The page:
SHOCK THERAPY...IT'S BACK
By SANDRA G. BOODMAN
The Washington Post
September 24 1996, Page Z14


Table of Contents
Anecdotal Miracles Vanished Memories The Old and New
Sketchy Data Suicide Preventive? Questions about Memory Loss Persist
Experts' Ties to the Shock Machine Industry Elderly Women Most Common Patients Instances of Involuntary Electroshock
Discovered in 1938, Electroshock Has Fluctuated in Popularity Famous Patients Who Have Had Electroshock


It is unlike any other treatment in psychiatry, a therapy that still arouses such passionate controversy after 60 years that supporters and opponents cannot even agree on its name.

Proponents call it electroconvulsive therapy, or ECT. They say it is an unfairly maligned, poorly understood and remarkably effective treatment for intractable depression.

Critics call it by its old name: electroshock. They claim that it temporarily "lifts" depression by causing transient personality changes similar to those seen in head injury patients: euphoria, confusion and memory loss.

Both camps agree that ECT, which is administered annually to an estimated 100,000 Americans, most of them women, is a simple procedure -- so simple that an ad for the most widely used shock machine tells doctors they need only set a dial to a patient's age e and press a button.

Electrodes connected to an ECT machine, which resembles a stereo receiver, are attached to the scalp of a patient who has received general anesthesia and a muscle relaxant. With the flip of a switch the machine delivers enough electricity to power a light bulb for a fraction of a second. The current causes a brief convulsion, reflected in the involuntary twitching of the patient's toe. A few minutes later the patient wakes up severely confused and without any memory of events surrounding the treatment, which is typically repeated three times a week for about a month.

No one knows how or why ECT works, or what the convulsion, similar to a grand mal epileptic seizure, does to the brain. But many psychiatrists and some patients who have undergone ECT say it succeeds when all else -- drugs, psychotherapy, hospitalization -- have failed. The American Psychiatric Association (APA) says that about 80 percent of patients who undergo ECT show substantial improvement. By contrast antidepressant drugs, the cornerstone of treatment for depression, are effective for 60 to 70 percent of patients.

"ECT is one of God's gifts to mankind," said Max Fink, a professor of psychiatry at the State University of New York at Stony Brook. "There is nothing like it, nothing equal to it in efficacy or safety in all of psychiatry," declared Fink, who is so committed to the treatment that he remembers the precise date in 1952 that he first administered it.

There is no doubt that mainstream medicine is solidly behind ECT. The National Institutes of Health has endorsed it and for years has funded research into the treatment. The National Alliance for the Mentally Ill, an influential lobbying group composed of relatives of people with chronic mental illness, supports the use of ECT as does the National Depressive and Manic Depressive Association, an organization composed of psychiatric patients. The APA, the Washington-based trade association that represents t he nation's psychiatrists, has long battled efforts by lawmakers to regulate or restrict shock therapy and in recent years has sought to make ECT a first-line therapy for depression and other mental illnesses, rather than the treatment of last resort.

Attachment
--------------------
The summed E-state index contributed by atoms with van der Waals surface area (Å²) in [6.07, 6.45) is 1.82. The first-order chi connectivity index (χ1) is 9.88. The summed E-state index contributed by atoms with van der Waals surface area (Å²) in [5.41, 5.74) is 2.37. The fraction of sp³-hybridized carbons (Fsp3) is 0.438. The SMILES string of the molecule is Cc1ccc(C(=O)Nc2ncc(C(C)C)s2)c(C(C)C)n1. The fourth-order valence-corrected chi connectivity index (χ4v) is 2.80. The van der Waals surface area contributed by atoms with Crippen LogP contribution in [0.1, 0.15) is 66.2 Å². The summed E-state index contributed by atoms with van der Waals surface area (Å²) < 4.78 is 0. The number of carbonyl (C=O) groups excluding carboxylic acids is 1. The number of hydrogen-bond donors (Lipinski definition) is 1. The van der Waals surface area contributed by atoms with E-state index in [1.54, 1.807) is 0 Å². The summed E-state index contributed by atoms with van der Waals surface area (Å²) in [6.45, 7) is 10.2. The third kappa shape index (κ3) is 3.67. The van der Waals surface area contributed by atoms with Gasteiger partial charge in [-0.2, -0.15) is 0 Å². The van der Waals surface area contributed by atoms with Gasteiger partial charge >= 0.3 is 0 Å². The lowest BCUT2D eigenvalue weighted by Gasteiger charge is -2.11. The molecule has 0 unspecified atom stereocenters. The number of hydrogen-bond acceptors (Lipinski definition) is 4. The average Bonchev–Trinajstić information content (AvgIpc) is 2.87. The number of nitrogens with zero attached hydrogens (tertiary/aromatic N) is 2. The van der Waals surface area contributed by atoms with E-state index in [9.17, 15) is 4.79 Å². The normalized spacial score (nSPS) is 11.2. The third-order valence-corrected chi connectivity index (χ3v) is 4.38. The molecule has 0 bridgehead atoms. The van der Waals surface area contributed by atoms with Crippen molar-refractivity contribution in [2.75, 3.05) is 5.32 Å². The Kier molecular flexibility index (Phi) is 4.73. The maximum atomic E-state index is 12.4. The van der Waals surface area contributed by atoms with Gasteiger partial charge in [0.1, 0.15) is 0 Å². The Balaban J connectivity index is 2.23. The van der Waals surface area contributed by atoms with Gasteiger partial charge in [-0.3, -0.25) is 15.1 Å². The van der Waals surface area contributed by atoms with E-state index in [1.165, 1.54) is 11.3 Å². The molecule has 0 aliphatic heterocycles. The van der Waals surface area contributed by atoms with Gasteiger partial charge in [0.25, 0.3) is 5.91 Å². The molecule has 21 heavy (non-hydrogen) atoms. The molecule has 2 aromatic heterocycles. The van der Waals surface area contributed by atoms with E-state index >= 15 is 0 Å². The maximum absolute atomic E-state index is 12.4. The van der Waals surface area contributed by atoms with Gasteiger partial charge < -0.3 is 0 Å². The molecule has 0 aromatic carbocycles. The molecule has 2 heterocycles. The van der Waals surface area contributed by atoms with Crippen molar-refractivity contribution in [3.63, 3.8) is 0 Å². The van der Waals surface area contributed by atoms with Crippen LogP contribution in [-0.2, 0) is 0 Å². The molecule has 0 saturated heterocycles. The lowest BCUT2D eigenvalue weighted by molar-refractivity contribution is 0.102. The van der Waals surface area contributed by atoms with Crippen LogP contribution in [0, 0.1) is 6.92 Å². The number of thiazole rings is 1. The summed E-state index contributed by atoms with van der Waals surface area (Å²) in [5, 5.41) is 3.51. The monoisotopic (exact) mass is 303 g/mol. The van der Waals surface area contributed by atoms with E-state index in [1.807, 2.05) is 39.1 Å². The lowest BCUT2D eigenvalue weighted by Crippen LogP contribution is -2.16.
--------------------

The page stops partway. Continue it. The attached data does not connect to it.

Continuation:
And the Food and Drug Administration has proposed relaxing restrictions on the use of ECT machines, even though the devices have never undergone the rigorous safety testing that has been required of medical devices for the past two decades. (Because the machines had been used for years before the passage of the 1976 Medical Device Act, they were grandfathered in with the understanding that they would someday undergo testing for safety and effectiveness.)

Many of the nation's most prestigious teaching hospitals -- Massachusetts General in Boston, the Mayo Clinic, the University of Iowa, New York's Columbia Presbyterian, Duke University Medical Center, Chicago's Rush-Presbyterian-St. Luke's -- regularly administer ECT. In the past three years a few of these institutions have begun to use the treatment on children, some as young as 8.

Managed care organizations, which have sharply cut back on reimbursement for psychiatric treatment, apparently look with favor upon ECT, even though it is performed in a hospital and typically requires the presence of two physicians -- a psychiatrist and an anesthesiologist -- and, sometimes, a cardiologist as well. The cost per treatment ranges from $300 to more than $1,000 and takes about 15 minutes.

Medicare, the federal government's insurance program for the elderly, which has become the single biggest source of reimbursement for ECT, pays psychiatrists more to do ECT than to perform medication checks or psychotherapy. Increasingly, the treatment is being administered on an outpatient basis.

In the Washington area more than a dozen hospitals perform ECT, according to Frank Moscarillo, executive director of the Washington Society for ECT and chief of the ECT service at Sibley Hospital, a private hospital in Northwest Washington. Moscarillo said that Sibley administers about 1,000 ECT treatments annually, more than all other local hospitals combined.

"With the insurance companies there isn't a limit [for ECT] like there is for psychotherapy," said Gary Litovitz, medical director of Dominion Hospital, a private 100-bed psychiatric facility in Falls Church. "That's because it's a concrete treatment they can get their hands around. We have not run into a situation where a managed care company cut us off prematurely."

Anecdotal Miracles

Because of the stigma of psychiatric illness in general and of shock treatment in particular, most patients do not openly discuss their experiences. Among the few who have is talk show host Dick Cavett, who underwent ECT in 1980. In a 1992 account of his treatment Cavett told People magazine that he had suffered from periodic, debilitating depressions since 1959 when he graduated from Yale. In 1975 a psychiatrist prescribed an antidepressant that worked so well that once Cavett felt better, he simply stopped taking it.